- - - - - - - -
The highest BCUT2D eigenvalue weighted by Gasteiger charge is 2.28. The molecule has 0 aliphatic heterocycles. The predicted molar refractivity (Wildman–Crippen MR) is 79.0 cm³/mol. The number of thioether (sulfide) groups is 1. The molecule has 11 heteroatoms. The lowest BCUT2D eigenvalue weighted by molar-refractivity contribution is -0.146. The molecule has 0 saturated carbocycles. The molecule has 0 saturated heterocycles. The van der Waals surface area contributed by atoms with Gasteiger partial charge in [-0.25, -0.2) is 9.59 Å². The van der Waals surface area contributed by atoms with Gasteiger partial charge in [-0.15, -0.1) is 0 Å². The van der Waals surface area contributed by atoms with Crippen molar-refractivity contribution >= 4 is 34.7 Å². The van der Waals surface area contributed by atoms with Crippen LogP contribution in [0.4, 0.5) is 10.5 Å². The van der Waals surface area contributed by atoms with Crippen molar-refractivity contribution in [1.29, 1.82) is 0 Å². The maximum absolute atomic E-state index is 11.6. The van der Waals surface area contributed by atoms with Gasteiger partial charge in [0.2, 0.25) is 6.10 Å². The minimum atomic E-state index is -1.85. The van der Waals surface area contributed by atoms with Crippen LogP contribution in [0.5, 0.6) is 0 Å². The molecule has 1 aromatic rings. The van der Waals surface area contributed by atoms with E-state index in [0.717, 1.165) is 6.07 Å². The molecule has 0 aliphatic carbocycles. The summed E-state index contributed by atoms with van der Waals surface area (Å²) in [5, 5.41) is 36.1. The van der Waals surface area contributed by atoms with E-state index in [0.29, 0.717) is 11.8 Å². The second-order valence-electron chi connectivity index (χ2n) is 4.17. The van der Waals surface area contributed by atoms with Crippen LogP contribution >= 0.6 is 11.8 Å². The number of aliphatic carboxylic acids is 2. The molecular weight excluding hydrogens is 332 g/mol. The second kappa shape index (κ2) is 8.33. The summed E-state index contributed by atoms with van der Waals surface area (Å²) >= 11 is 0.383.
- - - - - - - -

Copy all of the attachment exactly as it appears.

The highest BCUT2D eigenvalue weighted by Gasteiger charge is 2.28. The molecule has 0 aliphatic heterocycles. The predicted molar refractivity (Wildman–Crippen MR) is 79.0 cm³/mol. The number of thioether (sulfide) groups is 1. The molecule has 11 heteroatoms. The lowest BCUT2D eigenvalue weighted by molar-refractivity contribution is -0.146. The molecule has 0 saturated carbocycles. The molecule has 0 saturated heterocycles. The van der Waals surface area contributed by atoms with Gasteiger partial charge in [-0.25, -0.2) is 9.59 Å². The van der Waals surface area contributed by atoms with Gasteiger partial charge in [-0.15, -0.1) is 0 Å². The van der Waals surface area contributed by atoms with Crippen molar-refractivity contribution >= 4 is 34.7 Å². The van der Waals surface area contributed by atoms with Crippen LogP contribution in [0.4, 0.5) is 10.5 Å². The van der Waals surface area contributed by atoms with Crippen molar-refractivity contribution in [1.29, 1.82) is 0 Å². The maximum absolute atomic E-state index is 11.6. The van der Waals surface area contributed by atoms with Gasteiger partial charge in [0.2, 0.25) is 6.10 Å². The minimum atomic E-state index is -1.85. The van der Waals surface area contributed by atoms with Crippen LogP contribution in [0.5, 0.6) is 0 Å². The molecule has 1 aromatic rings. The van der Waals surface area contributed by atoms with E-state index in [0.717, 1.165) is 6.07 Å². The molecule has 0 aliphatic carbocycles. The summed E-state index contributed by atoms with van der Waals surface area (Å²) in [5, 5.41) is 36.1. The van der Waals surface area contributed by atoms with E-state index in [0.29, 0.717) is 11.8 Å². The second-order valence-electron chi connectivity index (χ2n) is 4.17. The van der Waals surface area contributed by atoms with Crippen LogP contribution >= 0.6 is 11.8 Å². The number of aliphatic carboxylic acids is 2. The molecular weight excluding hydrogens is 332 g/mol. The second kappa shape index (κ2) is 8.33. The summed E-state index contributed by atoms with van der Waals surface area (Å²) >= 11 is 0.383.